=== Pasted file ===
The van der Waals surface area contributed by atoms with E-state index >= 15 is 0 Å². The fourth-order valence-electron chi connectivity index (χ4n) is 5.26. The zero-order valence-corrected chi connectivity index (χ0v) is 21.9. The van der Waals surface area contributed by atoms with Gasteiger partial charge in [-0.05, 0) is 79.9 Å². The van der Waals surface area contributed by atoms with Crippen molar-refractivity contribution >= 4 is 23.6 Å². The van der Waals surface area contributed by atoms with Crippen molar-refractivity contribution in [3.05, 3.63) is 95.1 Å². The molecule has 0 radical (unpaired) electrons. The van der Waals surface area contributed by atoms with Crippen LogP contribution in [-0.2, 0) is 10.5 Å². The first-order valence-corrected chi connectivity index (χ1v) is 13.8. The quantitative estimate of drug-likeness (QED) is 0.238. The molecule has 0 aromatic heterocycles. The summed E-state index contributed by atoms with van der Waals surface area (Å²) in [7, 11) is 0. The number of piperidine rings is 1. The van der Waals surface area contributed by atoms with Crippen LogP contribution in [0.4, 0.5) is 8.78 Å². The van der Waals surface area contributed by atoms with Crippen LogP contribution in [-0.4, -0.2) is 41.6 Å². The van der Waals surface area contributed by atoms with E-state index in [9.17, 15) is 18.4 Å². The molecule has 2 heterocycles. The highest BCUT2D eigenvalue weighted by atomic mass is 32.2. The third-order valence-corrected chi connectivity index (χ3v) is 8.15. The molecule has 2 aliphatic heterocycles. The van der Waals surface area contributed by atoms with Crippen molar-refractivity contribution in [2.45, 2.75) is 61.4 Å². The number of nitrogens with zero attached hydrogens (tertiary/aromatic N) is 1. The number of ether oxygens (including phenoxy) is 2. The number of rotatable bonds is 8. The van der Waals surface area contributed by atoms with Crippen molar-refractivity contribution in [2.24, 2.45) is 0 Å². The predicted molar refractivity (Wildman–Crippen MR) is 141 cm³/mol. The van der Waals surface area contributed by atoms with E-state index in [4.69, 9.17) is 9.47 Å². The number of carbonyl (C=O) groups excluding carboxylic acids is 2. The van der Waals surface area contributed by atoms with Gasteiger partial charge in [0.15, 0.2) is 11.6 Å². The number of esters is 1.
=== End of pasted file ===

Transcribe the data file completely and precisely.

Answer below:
The van der Waals surface area contributed by atoms with E-state index >= 15 is 0 Å². The fourth-order valence-electron chi connectivity index (χ4n) is 5.26. The zero-order valence-corrected chi connectivity index (χ0v) is 21.9. The van der Waals surface area contributed by atoms with Gasteiger partial charge in [-0.05, 0) is 79.9 Å². The van der Waals surface area contributed by atoms with Crippen molar-refractivity contribution >= 4 is 23.6 Å². The van der Waals surface area contributed by atoms with Crippen molar-refractivity contribution in [3.05, 3.63) is 95.1 Å². The molecule has 0 radical (unpaired) electrons. The van der Waals surface area contributed by atoms with Crippen LogP contribution in [-0.2, 0) is 10.5 Å². The first-order valence-corrected chi connectivity index (χ1v) is 13.8. The quantitative estimate of drug-likeness (QED) is 0.238. The molecule has 0 aromatic heterocycles. The summed E-state index contributed by atoms with van der Waals surface area (Å²) in [7, 11) is 0. The number of piperidine rings is 1. The van der Waals surface area contributed by atoms with Crippen LogP contribution in [0.4, 0.5) is 8.78 Å². The van der Waals surface area contributed by atoms with Crippen LogP contribution in [-0.4, -0.2) is 41.6 Å². The van der Waals surface area contributed by atoms with E-state index in [9.17, 15) is 18.4 Å². The molecule has 2 heterocycles. The highest BCUT2D eigenvalue weighted by atomic mass is 32.2. The third-order valence-corrected chi connectivity index (χ3v) is 8.15. The molecule has 2 aliphatic heterocycles. The van der Waals surface area contributed by atoms with Crippen molar-refractivity contribution in [2.45, 2.75) is 61.4 Å². The number of nitrogens with zero attached hydrogens (tertiary/aromatic N) is 1. The number of ether oxygens (including phenoxy) is 2. The number of rotatable bonds is 8. The van der Waals surface area contributed by atoms with Crippen molar-refractivity contribution in [2.24, 2.45) is 0 Å². The predicted molar refractivity (Wildman–Crippen MR) is 141 cm³/mol. The van der Waals surface area contributed by atoms with E-state index in [4.69, 9.17) is 9.47 Å². The number of carbonyl (C=O) groups excluding carboxylic acids is 2. The van der Waals surface area contributed by atoms with Gasteiger partial charge in [0.15, 0.2) is 11.6 Å². The number of esters is 1.